Regulators are coming for OpenAI—but slowly

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The rapid development and proliferation of artificial intelligence technology are two of the biggest challenges facing government regulators around the world. While the U.S.’s and China’s approach to A.I. are still in the very early stages, the situation in Europe offers a valuable case study on regulating something as complex and fast-changing as A.I.

It’s now nearly two years since the European Commission proposed an “Artificial Intelligence Act” that is still grinding its way through the EU’s legislative process. On the one hand, this shows how inappropriately slow the A.I. regulation push is, given the breakneck speed at which the technology is developing and deploying. That said, the process’s drawn-out nature could in this case prove beneficial.

The Commission’s original proposal would ban things like the use of A.I.-based social scoring systems by public authorities, and systems that “manipulate persons through subliminal techniques beyond their consciousness.” It deems some A.I. systems “high risk” because of the threat they pose to safety or fundamental civil rights, and hits them with strict transparency, oversight, and security requirements—but the bill’s list of such systems is quite precise, including the likes of biometric identification systems and those used for managing critical infrastructure.

That original proposal doesn’t deal with more general-purpose A.I. systems (not to be confused with “artificial general intelligence”, a.k.a. The Singularity), and the only time it references chatbots is when it says they would need just “minimum transparency obligations.” The release of OpenAI’s game-changing GPT technology and its ChatGPT front end—and the coming onslaught of rival large language models from Google and Meta—have made this approach seem somewhat antiquated, and certainly not up to the task that regulators will face.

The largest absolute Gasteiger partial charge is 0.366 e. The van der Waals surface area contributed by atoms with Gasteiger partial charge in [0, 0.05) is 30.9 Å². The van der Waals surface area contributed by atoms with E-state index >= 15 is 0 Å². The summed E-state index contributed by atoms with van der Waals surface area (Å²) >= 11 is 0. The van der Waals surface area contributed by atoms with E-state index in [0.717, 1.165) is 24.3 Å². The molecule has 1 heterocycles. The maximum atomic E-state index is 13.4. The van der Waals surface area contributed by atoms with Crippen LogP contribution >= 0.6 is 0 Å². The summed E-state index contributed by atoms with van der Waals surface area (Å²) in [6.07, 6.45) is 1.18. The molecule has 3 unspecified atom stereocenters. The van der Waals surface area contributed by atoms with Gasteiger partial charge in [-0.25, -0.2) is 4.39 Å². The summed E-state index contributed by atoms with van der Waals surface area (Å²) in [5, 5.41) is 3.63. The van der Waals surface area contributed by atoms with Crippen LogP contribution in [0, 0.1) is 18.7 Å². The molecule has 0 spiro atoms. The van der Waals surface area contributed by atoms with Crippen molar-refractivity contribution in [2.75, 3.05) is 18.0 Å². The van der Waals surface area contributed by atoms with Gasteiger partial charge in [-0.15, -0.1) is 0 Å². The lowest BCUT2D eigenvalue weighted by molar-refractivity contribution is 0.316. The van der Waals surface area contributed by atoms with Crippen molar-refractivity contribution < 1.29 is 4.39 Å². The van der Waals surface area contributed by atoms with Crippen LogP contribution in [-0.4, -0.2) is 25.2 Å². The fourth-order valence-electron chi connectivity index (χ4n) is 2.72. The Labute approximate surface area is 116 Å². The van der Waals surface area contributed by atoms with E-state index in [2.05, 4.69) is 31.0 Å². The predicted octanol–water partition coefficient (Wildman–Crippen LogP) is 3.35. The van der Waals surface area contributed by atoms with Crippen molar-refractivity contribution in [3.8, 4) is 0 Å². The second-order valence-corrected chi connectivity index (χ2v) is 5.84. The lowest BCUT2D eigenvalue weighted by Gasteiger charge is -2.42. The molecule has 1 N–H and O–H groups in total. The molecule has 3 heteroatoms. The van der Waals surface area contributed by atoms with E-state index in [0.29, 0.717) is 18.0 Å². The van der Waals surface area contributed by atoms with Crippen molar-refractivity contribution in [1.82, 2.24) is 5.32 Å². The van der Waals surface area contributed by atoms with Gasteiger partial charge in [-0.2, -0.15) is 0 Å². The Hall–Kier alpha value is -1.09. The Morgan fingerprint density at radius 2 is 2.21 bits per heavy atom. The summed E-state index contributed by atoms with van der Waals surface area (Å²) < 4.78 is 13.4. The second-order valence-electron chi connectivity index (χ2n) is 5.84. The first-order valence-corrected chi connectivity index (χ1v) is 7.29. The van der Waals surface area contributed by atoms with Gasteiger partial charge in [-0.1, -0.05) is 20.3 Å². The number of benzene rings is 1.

But the Commission is only one of the big three EU institutions that get to wrangle new legislation. 

At the end of last year, the Council of the EU (the institution that represents the bloc’s national governments) published its preferred version of the bill. This version refers to general-purpose A.I. (GPAI) systems that could potentially be used in high-risk A.I. systems, saying they need to be regulated like high-risk systems themselves. 

Obviously, this approach is extremely controversial, with critics arguing the Council’s definition of GPAI—“A.I. systems that are intended by the provider to perform generally applicable functions, such as image/speech recognition, and in a plurality of contexts”—is too fuzzy, and the obligations too laden with legal liabilities for open-source A.I. projects.

Yesterday, the lawmakers who are leading the European Parliament’s scrutiny of the bill presented their take on the GPAI subject. According to Euractiv, which reported on their proposals, the Parliament’s A.I. Act “rapporteurs”—the Romanian liberal Dragoș Tudorache and the Italian social-democrat Brando Benifei—would define GPAI as “an A.I. system that is trained on broad data at scale, is designed for generality of output, and can be adapted to a wide range of tasks.” 

This would very much cover the likes of the just-released GPT-4, requiring OpenAI to submit to external audits of the system’s performance, predictability, and safety—and even its interpretability. GPAI providers would need to document the risks they cannot mitigate. They would have to identify and mitigate potential biases in the data sets on which their large language models are trained. The rapporteurs’ proposals even include the creation of international A.I. compliance benchmarks. What’s more, a company that distributes or deploys a GPAI and that substantially modifies it, would be seen as a provider of a high-risk A.I. system, and have to comply with all the above. That would presumably include the likes of Microsoft, OpenAI’s deep-pocketed partner.

With Council and Parliament being on roughly the same page regarding general-purpose A.I.—and with EU tech rules being so globally influential—it does seem like meaningful A.I. regulation is coming, at least in Europe. The question is how quickly it will arrive, and how much the landscape might have further shifted by that point. Getting the wording right will be essential if the law is to be relevant by the time it comes into force.

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David Meyer

Data Sheet’s daily news section was written and curated by Andrea Guzman. 


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